No one likes to spend too much time thinking about just how bad things might get, especially these days.
But today's phrase is for when you can't help facing up to the worst-case scenario: male che vada, 'however badly it goes'. (If you don't recognise vada, that's because it's the subjunctive of the verb andare, 'to go', which gives the phrase a hypothetical feel: it's like saying 'however badly it may go').
It's not as negative as it sounds, however. The closest equivalents in English are probably the expressions 'if the worst comes to the worst' or 'worst-case scenario', which you typically use to present some kind of contingency plan.
– Ti andrebbe di andare a fare una passeggiata?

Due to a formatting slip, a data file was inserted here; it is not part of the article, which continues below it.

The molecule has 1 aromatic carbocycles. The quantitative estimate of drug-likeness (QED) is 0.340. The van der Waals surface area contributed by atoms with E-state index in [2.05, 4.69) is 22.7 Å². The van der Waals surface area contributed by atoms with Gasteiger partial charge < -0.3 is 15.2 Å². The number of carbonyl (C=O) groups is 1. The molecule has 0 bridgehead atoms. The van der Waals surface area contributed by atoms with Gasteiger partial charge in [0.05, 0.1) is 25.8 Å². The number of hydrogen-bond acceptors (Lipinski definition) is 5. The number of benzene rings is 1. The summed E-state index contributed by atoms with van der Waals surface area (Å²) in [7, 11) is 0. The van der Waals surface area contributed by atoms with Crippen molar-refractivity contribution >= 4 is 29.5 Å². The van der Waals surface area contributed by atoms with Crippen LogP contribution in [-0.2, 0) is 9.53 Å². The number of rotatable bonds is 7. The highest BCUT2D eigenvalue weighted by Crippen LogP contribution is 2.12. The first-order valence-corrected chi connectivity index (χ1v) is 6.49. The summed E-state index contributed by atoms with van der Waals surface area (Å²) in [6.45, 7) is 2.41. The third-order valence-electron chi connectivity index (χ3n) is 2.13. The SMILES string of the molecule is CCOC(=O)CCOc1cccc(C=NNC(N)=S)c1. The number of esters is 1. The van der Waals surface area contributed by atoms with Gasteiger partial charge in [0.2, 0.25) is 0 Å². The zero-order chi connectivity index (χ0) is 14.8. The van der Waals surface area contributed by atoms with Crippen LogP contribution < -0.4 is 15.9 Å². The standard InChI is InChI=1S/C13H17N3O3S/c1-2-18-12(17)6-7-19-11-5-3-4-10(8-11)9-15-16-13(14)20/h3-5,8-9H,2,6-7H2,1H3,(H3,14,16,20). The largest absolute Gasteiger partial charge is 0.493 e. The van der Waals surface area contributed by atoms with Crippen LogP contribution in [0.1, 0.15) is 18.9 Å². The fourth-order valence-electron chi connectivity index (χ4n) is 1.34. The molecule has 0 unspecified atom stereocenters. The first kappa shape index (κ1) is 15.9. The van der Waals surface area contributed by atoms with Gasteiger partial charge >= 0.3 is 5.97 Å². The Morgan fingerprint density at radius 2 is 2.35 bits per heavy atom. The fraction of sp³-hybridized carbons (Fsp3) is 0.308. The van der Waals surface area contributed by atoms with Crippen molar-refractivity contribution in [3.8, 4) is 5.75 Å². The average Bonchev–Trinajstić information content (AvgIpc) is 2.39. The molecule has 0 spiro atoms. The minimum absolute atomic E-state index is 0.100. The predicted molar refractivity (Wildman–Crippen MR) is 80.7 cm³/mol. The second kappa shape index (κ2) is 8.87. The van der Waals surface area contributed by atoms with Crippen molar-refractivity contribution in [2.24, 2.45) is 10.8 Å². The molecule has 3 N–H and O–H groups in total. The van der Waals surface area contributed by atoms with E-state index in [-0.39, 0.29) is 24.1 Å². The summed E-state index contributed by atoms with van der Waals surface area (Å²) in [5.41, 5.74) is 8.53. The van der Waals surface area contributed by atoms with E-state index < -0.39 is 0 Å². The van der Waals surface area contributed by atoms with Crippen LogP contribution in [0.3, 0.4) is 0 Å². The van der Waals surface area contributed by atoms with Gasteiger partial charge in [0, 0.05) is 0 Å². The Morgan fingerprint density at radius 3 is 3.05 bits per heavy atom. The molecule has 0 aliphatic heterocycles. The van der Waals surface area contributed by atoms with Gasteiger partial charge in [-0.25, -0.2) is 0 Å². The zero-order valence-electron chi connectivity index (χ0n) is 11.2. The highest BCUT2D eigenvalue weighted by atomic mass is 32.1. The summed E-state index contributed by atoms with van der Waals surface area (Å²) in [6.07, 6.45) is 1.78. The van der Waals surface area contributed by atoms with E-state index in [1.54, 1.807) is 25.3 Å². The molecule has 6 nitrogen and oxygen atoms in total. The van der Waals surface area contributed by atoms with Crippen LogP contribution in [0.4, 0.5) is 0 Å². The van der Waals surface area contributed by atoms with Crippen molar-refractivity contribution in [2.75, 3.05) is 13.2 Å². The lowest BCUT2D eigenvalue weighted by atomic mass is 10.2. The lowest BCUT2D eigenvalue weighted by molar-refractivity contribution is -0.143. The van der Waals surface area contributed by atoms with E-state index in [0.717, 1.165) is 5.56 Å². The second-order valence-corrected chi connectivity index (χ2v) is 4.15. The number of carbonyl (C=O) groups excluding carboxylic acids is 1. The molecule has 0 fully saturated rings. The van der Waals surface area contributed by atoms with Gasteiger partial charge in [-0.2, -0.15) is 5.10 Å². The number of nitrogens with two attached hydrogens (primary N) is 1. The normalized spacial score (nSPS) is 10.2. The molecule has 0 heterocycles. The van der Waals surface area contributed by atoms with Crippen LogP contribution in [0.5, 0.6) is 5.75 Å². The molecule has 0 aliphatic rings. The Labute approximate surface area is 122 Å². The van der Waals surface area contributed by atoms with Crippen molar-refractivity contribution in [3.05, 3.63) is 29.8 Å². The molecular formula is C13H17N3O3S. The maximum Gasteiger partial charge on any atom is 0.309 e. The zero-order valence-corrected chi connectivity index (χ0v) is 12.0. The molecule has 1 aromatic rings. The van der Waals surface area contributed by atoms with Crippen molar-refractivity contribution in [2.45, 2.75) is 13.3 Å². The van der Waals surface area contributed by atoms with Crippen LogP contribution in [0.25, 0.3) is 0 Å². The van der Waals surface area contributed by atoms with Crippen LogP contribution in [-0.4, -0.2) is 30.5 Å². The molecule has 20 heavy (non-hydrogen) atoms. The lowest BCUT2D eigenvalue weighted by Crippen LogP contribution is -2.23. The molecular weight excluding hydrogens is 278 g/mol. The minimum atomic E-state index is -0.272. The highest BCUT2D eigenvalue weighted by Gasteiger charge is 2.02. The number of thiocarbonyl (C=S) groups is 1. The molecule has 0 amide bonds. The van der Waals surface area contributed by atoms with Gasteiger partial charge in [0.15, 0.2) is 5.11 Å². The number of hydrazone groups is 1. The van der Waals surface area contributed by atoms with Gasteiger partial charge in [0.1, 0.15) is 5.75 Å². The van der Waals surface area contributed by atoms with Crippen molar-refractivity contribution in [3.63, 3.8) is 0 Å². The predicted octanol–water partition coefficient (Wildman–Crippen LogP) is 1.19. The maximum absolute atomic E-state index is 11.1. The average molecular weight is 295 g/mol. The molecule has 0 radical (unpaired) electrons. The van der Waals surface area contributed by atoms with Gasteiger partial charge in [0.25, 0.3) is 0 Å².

– Ma il meteo dice che pioverà…
– Dai, usciamo lo stesso! Male che vada andiamo al bar a prendere un caffè.
– Do you fancy going for a walk?
– But the forecast says it's going to rain…
– Come on, let's go anyway! Worst-case scenario, we'll go to the bar and get a coffee.
In other words, even if things go wrong you know what you'll do about it.
Sometimes male che vada is, in fact, downright optimistic. It can be the equivalent of 'at worst' or 'at the very least', something you say to indicate that even the worst-case scenario really isn't that bad.
Male che vada, questo tirocinio arricchirà il mio curriculum.
At the very least, this internship will add to my CV.
Cosa aspetti a chiederle di uscire? Male che vada ti dice di no e per te non cambierà nulla.
What are you waiting for to ask her out? At worst she'll say no and it won't change anything for you.
So try saying male che vada next time you want to reassure someone (including yourself) that however bad things go, you'll deal with it. What's the worst that can happen?
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